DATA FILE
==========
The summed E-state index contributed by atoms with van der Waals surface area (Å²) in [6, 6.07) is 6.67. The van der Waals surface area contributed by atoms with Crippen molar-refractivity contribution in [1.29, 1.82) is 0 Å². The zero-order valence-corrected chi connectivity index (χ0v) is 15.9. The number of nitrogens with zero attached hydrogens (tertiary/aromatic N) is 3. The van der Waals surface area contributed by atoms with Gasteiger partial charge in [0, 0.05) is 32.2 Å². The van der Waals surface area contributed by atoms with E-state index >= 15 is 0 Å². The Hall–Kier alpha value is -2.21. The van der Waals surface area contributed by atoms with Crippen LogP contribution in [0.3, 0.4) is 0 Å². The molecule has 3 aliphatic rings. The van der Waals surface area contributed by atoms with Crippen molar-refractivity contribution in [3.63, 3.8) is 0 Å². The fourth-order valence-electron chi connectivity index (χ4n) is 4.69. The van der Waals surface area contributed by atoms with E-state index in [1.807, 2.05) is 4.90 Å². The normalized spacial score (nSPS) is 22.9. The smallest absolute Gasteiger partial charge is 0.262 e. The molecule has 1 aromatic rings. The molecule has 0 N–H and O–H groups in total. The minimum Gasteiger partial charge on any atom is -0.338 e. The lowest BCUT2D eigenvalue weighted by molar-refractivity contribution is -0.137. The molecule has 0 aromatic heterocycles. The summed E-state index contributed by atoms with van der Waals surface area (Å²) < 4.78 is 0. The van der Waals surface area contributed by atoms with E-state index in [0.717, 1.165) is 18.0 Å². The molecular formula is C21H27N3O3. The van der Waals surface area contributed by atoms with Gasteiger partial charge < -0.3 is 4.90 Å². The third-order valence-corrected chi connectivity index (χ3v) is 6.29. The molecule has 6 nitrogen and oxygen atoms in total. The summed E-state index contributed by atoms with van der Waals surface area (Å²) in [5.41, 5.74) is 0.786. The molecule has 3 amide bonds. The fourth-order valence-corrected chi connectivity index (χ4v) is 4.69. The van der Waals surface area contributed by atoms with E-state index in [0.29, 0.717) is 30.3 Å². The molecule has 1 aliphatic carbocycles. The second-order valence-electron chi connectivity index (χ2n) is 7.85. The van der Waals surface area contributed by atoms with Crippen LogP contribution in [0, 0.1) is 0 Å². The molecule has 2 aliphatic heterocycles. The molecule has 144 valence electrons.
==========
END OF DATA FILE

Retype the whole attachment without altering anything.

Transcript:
The summed E-state index contributed by atoms with van der Waals surface area (Å²) in [6, 6.07) is 6.67. The van der Waals surface area contributed by atoms with Crippen molar-refractivity contribution in [1.29, 1.82) is 0 Å². The zero-order valence-corrected chi connectivity index (χ0v) is 15.9. The number of nitrogens with zero attached hydrogens (tertiary/aromatic N) is 3. The van der Waals surface area contributed by atoms with Gasteiger partial charge in [0, 0.05) is 32.2 Å². The van der Waals surface area contributed by atoms with E-state index >= 15 is 0 Å². The Hall–Kier alpha value is -2.21. The van der Waals surface area contributed by atoms with Crippen LogP contribution in [0.3, 0.4) is 0 Å². The molecule has 3 aliphatic rings. The van der Waals surface area contributed by atoms with Crippen molar-refractivity contribution in [3.63, 3.8) is 0 Å². The fourth-order valence-electron chi connectivity index (χ4n) is 4.69. The van der Waals surface area contributed by atoms with E-state index in [1.807, 2.05) is 4.90 Å². The normalized spacial score (nSPS) is 22.9. The smallest absolute Gasteiger partial charge is 0.262 e. The molecule has 1 aromatic rings. The molecule has 0 N–H and O–H groups in total. The minimum Gasteiger partial charge on any atom is -0.338 e. The lowest BCUT2D eigenvalue weighted by molar-refractivity contribution is -0.137. The molecule has 0 aromatic heterocycles. The summed E-state index contributed by atoms with van der Waals surface area (Å²) < 4.78 is 0. The van der Waals surface area contributed by atoms with E-state index in [0.717, 1.165) is 18.0 Å². The molecular formula is C21H27N3O3. The van der Waals surface area contributed by atoms with Gasteiger partial charge < -0.3 is 4.90 Å². The third-order valence-corrected chi connectivity index (χ3v) is 6.29. The molecule has 6 nitrogen and oxygen atoms in total. The summed E-state index contributed by atoms with van der Waals surface area (Å²) in [5.41, 5.74) is 0.786. The molecule has 3 amide bonds. The fourth-order valence-corrected chi connectivity index (χ4v) is 4.69. The van der Waals surface area contributed by atoms with E-state index in [0.29, 0.717) is 30.3 Å². The molecule has 1 aliphatic carbocycles. The second-order valence-electron chi connectivity index (χ2n) is 7.85. The van der Waals surface area contributed by atoms with Crippen LogP contribution in [0, 0.1) is 0 Å². The molecule has 2 aliphatic heterocycles. The molecule has 144 valence electrons.